Here ya go. http://sciencenordic.com/one-four-lgbt-people-experience-hate-speech
 
23,625
United States
Here to Eternity
TexRex72
I couldn't agree more. All I'm saying is, the N-word is associative of those whippings, beatings, and sexual abuse, as well as reducing a Black person to less than a farm animal.
And yet only one of them can't be expected to result in physical harm. I'll let you guess which one.

Now maybe you'll quote it directly as indicating the number of cases has increased (hopefully adjusted for population increase, but I'm willing to accept even raw increase since a cursory skim didn't indicate such an implication) so that I don't have to read a wall of text just to get at a figure to which you've referred.
 
2,994
United States
Elizabeth, New Jersey, USA
Now maybe you'll quote it directly as indicating the number of cases has increased (hopefully adjusted for population increase, but I'm willing to accept even raw increase since a cursory skim didn't indicate such an implication) so that I don't have to read a wall of text just to get at a figure to which you've referred.
In essence, the source I've provided says this: 25% of LGBT individuals receive "hate speech" compared to just 10% of the general population; 16% percent of LGBT people have been told "they aren't worthy of life" compared to just three percent of the general population. Hate speech toward them is mostly increasing due to social media. The effect this has on the LGBT people, according to the article, is "fear, anger, withdrawal, and depression". Mind you, almost 15 million Americans identify as LGBT, therefore over three million have received hate speech and roughly two million have been told they aren't worthy of life (though the actual numbers may be higher as not all victims of this have came forward).
 
23,625
United States
Here to Eternity
TexRex72
In essence, the source I've provided says this: 25% of LGBT individuals receive "hate speech" compared to just 10% of the general population; 16% percent of LGBT people have been told "they aren't worthy of life" compared to just three percent of the general population. Hate speech toward them is mostly increasing due to social media. The effect this has on the LGBT people, according to the article, is "fear, anger, withdrawal, and depression". Mind you, almost 15 million Americans identify as LGBT, therefore over three million have received hate speech and roughly two million have been told they aren't worthy of life (though the actual numbers may be higher as not all victims of this have came forward).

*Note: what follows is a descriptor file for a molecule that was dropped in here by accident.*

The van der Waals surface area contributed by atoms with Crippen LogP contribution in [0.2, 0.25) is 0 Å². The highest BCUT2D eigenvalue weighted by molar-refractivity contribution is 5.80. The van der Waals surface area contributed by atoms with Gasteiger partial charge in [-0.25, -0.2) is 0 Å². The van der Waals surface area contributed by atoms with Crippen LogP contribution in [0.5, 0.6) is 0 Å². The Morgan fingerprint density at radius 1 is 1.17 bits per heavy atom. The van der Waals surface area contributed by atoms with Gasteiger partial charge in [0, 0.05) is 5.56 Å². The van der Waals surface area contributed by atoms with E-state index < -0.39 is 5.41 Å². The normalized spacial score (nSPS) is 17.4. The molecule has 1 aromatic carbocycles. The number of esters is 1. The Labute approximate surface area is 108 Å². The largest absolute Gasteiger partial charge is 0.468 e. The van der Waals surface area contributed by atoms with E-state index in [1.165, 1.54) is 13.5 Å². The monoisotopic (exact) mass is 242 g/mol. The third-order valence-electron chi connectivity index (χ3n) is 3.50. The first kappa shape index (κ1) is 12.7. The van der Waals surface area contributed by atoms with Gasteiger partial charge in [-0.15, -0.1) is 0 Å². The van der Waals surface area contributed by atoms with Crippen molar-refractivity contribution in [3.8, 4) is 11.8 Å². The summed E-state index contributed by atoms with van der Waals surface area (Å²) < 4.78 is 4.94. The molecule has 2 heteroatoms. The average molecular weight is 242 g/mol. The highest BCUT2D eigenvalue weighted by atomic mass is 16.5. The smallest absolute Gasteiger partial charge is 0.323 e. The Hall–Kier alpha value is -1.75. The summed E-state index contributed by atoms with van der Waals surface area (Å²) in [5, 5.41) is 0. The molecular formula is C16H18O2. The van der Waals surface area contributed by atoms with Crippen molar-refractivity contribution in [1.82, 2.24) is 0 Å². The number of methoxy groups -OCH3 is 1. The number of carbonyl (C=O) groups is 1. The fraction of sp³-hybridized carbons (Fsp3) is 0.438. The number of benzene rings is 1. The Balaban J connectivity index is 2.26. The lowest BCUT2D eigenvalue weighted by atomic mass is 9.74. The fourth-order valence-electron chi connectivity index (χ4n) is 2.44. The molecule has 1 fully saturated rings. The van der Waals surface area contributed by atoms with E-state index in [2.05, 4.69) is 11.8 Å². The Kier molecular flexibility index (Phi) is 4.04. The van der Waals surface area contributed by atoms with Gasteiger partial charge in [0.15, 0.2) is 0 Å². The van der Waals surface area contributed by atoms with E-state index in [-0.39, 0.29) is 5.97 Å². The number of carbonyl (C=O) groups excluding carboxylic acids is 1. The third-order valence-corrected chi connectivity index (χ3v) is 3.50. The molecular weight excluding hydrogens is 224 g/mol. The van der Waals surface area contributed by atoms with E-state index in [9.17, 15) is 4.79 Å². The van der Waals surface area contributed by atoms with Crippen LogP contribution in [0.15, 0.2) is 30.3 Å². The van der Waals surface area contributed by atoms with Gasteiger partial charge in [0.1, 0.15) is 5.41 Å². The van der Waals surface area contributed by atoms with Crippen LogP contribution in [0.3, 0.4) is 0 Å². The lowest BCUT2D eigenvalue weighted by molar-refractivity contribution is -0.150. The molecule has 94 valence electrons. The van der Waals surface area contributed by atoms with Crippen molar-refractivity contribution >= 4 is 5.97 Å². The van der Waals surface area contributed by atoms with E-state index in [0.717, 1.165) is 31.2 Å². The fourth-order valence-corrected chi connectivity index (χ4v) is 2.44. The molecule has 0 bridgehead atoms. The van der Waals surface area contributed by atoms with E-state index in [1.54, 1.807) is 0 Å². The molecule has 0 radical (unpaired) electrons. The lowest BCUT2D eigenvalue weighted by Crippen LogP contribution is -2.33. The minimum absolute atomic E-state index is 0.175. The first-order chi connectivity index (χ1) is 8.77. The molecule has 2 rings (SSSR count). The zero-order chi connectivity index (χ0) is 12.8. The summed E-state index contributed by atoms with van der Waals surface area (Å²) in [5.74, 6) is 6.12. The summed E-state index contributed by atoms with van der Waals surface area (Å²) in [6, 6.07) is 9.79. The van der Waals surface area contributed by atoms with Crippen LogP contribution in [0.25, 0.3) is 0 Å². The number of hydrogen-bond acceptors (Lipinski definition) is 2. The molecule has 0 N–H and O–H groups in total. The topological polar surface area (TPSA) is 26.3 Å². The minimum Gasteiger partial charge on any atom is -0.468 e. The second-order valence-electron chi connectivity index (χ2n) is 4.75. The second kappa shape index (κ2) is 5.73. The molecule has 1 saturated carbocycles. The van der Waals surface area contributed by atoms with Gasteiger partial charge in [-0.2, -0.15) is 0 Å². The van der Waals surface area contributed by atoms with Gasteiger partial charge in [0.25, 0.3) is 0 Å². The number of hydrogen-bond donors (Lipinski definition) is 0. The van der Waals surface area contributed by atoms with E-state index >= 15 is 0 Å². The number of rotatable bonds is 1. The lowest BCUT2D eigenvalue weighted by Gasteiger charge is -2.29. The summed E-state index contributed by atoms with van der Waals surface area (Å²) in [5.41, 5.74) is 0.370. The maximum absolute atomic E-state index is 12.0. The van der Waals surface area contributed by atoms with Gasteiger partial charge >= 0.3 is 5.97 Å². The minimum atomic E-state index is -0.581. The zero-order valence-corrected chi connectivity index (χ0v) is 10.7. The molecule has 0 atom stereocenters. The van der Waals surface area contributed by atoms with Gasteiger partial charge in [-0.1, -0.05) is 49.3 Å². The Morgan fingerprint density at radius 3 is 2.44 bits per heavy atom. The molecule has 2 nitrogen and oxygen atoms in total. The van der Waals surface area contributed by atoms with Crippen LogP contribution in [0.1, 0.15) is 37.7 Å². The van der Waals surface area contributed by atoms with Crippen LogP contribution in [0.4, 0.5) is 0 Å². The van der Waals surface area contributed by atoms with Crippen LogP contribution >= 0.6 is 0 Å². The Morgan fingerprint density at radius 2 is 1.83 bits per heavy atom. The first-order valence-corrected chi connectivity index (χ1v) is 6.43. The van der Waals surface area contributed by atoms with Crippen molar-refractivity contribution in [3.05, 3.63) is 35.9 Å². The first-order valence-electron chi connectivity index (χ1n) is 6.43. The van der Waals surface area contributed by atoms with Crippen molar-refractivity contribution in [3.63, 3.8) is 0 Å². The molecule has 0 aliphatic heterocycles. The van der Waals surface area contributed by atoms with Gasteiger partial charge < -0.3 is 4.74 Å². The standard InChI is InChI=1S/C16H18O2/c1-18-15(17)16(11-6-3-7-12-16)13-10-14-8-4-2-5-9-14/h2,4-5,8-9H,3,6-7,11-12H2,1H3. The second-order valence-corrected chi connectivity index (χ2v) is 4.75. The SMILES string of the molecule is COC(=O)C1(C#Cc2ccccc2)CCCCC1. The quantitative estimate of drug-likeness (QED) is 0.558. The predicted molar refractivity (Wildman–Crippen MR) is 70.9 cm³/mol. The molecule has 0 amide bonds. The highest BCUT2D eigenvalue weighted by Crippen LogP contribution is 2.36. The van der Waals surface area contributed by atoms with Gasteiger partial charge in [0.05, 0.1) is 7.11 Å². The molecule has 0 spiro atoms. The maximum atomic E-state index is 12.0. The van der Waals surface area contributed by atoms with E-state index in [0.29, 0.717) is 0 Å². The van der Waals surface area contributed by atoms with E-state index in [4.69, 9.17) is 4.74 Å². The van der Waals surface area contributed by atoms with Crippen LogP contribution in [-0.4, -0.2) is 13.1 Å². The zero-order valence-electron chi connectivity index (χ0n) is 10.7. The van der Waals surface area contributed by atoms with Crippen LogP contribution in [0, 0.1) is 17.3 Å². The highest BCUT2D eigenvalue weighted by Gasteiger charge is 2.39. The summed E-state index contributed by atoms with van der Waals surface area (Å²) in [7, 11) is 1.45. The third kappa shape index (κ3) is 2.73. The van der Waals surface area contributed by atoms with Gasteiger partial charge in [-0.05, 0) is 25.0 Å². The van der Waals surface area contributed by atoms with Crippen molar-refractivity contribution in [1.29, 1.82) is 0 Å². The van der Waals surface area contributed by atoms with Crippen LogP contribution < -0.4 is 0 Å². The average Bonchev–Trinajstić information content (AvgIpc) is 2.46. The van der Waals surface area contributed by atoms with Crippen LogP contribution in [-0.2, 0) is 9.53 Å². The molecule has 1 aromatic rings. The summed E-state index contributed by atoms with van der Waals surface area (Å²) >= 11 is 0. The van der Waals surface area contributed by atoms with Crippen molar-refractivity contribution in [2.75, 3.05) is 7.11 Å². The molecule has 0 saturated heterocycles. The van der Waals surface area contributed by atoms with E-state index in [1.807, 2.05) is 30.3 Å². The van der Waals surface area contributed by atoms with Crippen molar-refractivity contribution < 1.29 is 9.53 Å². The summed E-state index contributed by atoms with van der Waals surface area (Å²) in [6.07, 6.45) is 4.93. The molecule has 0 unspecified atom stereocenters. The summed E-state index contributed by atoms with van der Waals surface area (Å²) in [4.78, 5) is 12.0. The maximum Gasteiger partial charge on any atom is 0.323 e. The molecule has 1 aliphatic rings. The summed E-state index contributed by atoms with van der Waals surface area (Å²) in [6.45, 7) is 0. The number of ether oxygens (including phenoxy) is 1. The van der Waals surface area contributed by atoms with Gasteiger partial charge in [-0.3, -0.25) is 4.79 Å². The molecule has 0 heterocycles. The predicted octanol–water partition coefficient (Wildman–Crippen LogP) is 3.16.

I'm well aware of these incidents having occurred. Hell, I'm close enough to catch a brew tossed by a guy who bears visible scars from physical violence at the hands of people who were offended by his homosexuality. What I'm looking for is an indication these incidents are "happening more than ever".
 
7,239
Exorcet
OE Exorcet
Well to be fair, since you've brought up race, almost all victims of racially motivated bigotry are nonwhite. There are far more legitimate slurs and flags which dehumanize and oppress Black people, for example, than there are for whites. This type of policy would seek to protect people of color, rather than be discriminatory towards whites, which it isn't.

...

It's not fascism when the point of banning HATE speech and expression, not CONTROVERSIAL speech, is to reduce bigotry and protect the marginalized. As to who gets to decide what is hate speech, it would be the marginalized. These types of people would define the types of hatred that they receive (Anti-semitism, racism, homophobia, Islamophobia, etc). And please don't lump me in with those so-called blue-haired tumblr "activists".

...